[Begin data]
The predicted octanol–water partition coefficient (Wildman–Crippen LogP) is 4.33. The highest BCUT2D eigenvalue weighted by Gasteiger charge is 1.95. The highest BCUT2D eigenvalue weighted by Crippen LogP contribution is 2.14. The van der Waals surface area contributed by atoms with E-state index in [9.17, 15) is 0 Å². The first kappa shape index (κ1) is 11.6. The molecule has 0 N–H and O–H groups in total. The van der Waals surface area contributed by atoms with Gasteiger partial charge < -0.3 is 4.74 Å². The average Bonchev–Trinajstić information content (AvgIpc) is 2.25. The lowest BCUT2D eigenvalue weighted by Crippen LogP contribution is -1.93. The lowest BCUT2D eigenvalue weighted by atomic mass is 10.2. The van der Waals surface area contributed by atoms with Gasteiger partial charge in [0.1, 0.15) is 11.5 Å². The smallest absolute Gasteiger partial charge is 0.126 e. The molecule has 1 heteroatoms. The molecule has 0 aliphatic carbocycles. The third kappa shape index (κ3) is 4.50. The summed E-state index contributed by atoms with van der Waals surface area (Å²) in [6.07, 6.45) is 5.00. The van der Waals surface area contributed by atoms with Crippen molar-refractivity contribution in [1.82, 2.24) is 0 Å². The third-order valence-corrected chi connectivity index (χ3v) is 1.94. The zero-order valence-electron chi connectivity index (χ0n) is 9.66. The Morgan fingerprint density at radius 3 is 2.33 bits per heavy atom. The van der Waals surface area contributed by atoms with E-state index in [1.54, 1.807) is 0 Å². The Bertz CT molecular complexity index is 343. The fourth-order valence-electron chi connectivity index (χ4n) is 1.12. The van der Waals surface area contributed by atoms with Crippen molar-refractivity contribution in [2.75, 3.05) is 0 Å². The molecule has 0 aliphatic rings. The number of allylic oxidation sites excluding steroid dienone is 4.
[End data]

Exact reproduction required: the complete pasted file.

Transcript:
The predicted octanol–water partition coefficient (Wildman–Crippen LogP) is 4.33. The highest BCUT2D eigenvalue weighted by Gasteiger charge is 1.95. The highest BCUT2D eigenvalue weighted by Crippen LogP contribution is 2.14. The van der Waals surface area contributed by atoms with E-state index in [9.17, 15) is 0 Å². The first kappa shape index (κ1) is 11.6. The molecule has 0 N–H and O–H groups in total. The van der Waals surface area contributed by atoms with Gasteiger partial charge < -0.3 is 4.74 Å². The average Bonchev–Trinajstić information content (AvgIpc) is 2.25. The lowest BCUT2D eigenvalue weighted by Crippen LogP contribution is -1.93. The lowest BCUT2D eigenvalue weighted by atomic mass is 10.2. The van der Waals surface area contributed by atoms with Gasteiger partial charge in [0.1, 0.15) is 11.5 Å². The smallest absolute Gasteiger partial charge is 0.126 e. The molecule has 1 heteroatoms. The molecule has 0 aliphatic carbocycles. The third kappa shape index (κ3) is 4.50. The summed E-state index contributed by atoms with van der Waals surface area (Å²) in [6.07, 6.45) is 5.00. The van der Waals surface area contributed by atoms with Crippen molar-refractivity contribution in [1.82, 2.24) is 0 Å². The third-order valence-corrected chi connectivity index (χ3v) is 1.94. The zero-order valence-electron chi connectivity index (χ0n) is 9.66. The Morgan fingerprint density at radius 3 is 2.33 bits per heavy atom. The van der Waals surface area contributed by atoms with E-state index in [1.54, 1.807) is 0 Å². The Bertz CT molecular complexity index is 343. The fourth-order valence-electron chi connectivity index (χ4n) is 1.12. The van der Waals surface area contributed by atoms with Crippen molar-refractivity contribution in [2.75, 3.05) is 0 Å². The molecule has 0 aliphatic rings. The number of allylic oxidation sites excluding steroid dienone is 4.